Wanted, Parent teacher

kids, girl, pencil

Needs to be kind, caring with a good sense of humour and lots of patience. Would benefit from being able to stay calm under pressure and enjoy answering questions…lots of them. Needs to create fun, interesting and engaging learning activities. Ability to cajole and encourage unwilling participants would be an added bonus! Is this you…..? WELL…

Look no further-read on an fulfil this amazing role with a smile…

We all may not educate our children but we all guide our children’s learning in some way. We try to give honest answers to their questions (and there are many of them) – even if the answer is ‘I’m not sure’. Don’t be afraid of ‘home-schooling’ your child….just keep in mind that learning should be fun, keep your child interested and engaged. Don’t worry if you can not keep up with every bit of their ‘school’ work!


Keep work to short bursts- this is age specific; Key Stage 2 (Year 3-6) should be able to manage an hour at a time and shorter bursts for children in Early Years and Key Stage 1.

Best learning happens in the morning. Try to do English and Maths in the morning.

Get moving! (Sticking to health guidance) bike rides, playing on trampoline. You can find a mixture of ‘keep fit’ style classes on the internet: The Body Coach– Joe Wicks; Dance ‘n’ Beats; Just Dance; Jump start Jonny; Cosmic Kids Yoga are all great fun to try.

Clear the kitchen table, roll up your sleeves and let’s keep our children learning. To help you I have compiled a collection of ideas I have used at home and in the classroom. Hopefully these will spur you on to think of others too.

  1. Plan together: what does your child want to learn about? What are they most interested in? Find a topic then create a list or mind map of ideas and questions.
  2. Use the outdoors: collect natural items- twigs, leaves and make collages, sketches, prints. Look out for mini-beasts in the garden, make a bug hotel. Plant seeds and write a diary of their growth. (Quick and easy seeds to grow- mung beans (2-5 days), cress (3-7 days) lima beans (4-7 days) radishes (7-14 days) lettuce, mint, chives, parsley and basil are also quite easy to grow.)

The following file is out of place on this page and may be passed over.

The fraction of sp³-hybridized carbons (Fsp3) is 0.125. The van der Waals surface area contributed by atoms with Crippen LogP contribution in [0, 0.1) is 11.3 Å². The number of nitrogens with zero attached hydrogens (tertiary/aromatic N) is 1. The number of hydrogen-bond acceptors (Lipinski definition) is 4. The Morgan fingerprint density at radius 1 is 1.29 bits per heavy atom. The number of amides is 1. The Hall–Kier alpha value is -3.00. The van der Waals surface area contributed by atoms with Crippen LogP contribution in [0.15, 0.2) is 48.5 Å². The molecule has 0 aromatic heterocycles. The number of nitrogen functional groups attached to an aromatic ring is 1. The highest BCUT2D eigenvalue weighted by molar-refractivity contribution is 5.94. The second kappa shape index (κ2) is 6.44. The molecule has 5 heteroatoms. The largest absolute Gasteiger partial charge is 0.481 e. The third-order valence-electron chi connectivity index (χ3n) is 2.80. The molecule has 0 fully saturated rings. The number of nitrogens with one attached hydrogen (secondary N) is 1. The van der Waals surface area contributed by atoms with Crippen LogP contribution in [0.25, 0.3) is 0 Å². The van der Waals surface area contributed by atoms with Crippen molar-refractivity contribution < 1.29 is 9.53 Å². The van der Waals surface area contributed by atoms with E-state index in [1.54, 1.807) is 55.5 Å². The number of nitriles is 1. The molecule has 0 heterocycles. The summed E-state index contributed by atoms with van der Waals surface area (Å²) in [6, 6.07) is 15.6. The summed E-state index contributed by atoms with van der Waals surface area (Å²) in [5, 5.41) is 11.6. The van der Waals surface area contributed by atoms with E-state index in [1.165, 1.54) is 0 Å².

3. Life skills: bake a cake-measure out all the ingredients (maths), cook a meal, teach them how to sew or knit. These skills will give them the tools needed later in life when they have to fend for themselves!
  4. Making models: playdough solar systems, castles made out of cardboard boxes, yoghurt pot spaceships, the possibilities are endless.
  5. Get arty: Collect pebbles and paint them to make ‘rock pets’; cut a photo in half and try to draw in the missing half; choose a painter and try to replicate their work (Mondrian or Kandinsky are good for younger children); still life drawing- fruit, flower. vase etc; try printing with household objects (potato, string etc). (You can find more arty ideas on Pinterest.)
  6. Treasure Hunts: hide clues, challenges or calculations- children solve each to spell out a word etc. Challenge children to find certain 3D shapes, or items that are blue, items that will fit in a matchbox in the house/garden etc
  7. Sorting: Collect a variety of household/garden items and challenge your child to sort them- how many ways can they be sorted? Can they find an extra item for each category?
  8. Interests: maybe your child can build a lego model and calculate the number of bricks used, look after a pet and write a set of instructions so that you could look after it, research a topic on the internet and make an information leaflet for a younger sibling/family member, write a story for a younger sibling/family member.

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